Little red riding hood

If I had to name my favorite garment for reenactment use, the competition between a good hood and a straw hat would be a fierce one. I made this one using fabric I bought at a medieval festival last summer; plant dyed hand woven wool. For thread I found some leftover buttonhole-silk I had used on a dress I made years ago.
Bilde uten tittelfasdf
The pattern was made based on D10597 from the Herjolfsnes finds, or Herjolfsnes no. 66. I was lucky enough to have a comrade-in-hoods over for a medieval skiing-event this winter, and also copied the pattern from his hood, which gave me a good reference for size. I wanted to use this hood for 1308 -events, and therefor chose to modify the original Herjolfsnes liripipe. Other than that the Herjolfsnes pattern was good as gold, and my hood is cut on the straight grain same as the original.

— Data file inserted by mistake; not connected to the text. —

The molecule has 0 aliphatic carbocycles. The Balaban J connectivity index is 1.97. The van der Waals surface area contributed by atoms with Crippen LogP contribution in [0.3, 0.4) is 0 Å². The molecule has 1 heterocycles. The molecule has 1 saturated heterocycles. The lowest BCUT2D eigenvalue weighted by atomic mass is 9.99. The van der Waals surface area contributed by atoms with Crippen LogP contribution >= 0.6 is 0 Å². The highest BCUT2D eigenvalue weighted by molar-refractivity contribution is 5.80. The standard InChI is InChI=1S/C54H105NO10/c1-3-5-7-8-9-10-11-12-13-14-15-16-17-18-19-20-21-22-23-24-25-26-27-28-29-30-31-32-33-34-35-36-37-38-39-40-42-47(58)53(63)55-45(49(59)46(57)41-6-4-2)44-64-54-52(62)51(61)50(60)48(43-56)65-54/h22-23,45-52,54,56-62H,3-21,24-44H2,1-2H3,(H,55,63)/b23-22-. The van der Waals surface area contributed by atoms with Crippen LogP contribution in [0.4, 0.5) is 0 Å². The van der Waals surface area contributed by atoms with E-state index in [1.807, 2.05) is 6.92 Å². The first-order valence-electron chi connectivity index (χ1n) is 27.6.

Bilde uten tittelasdsdBecause the fabric was loosely woven (and quite expensive, as all hand woven fabrics should be!) I chose to double-fold the seams, with two rows of stab stitching at the edge.

Image from the  the Maciejowski Bible http://www.themorgan.org/collection/crusader-bible/34
Image from the the Maciejowski Bible http://www.themorgan.org/collection/crusader-bible/34

The Maciejowski Bible served an inspiration and gave visual guidance when I was modifying the liripipe. Here you see Ruth and a servant accompanying her during the harvesting of the wheat.

Bilde uten tittelaa

I love how the liripipe makes a little tail! Before sewing it I had (for once) actually tried to make a “master plan” for my projects this summer; hood, purse, bag and cloak. Only the red hood came out as planned, but I’ll throw in the sketches for good measure!

Sketch
Sketch / “master plan”
Sketch
Sketch / “master plan”

For anyone interested I recommend the book “Medieval Garments Reconstructed” with enthusiastic joy! It has inspired plans for many more “hoodlum” -projects in the future 🙂053

 

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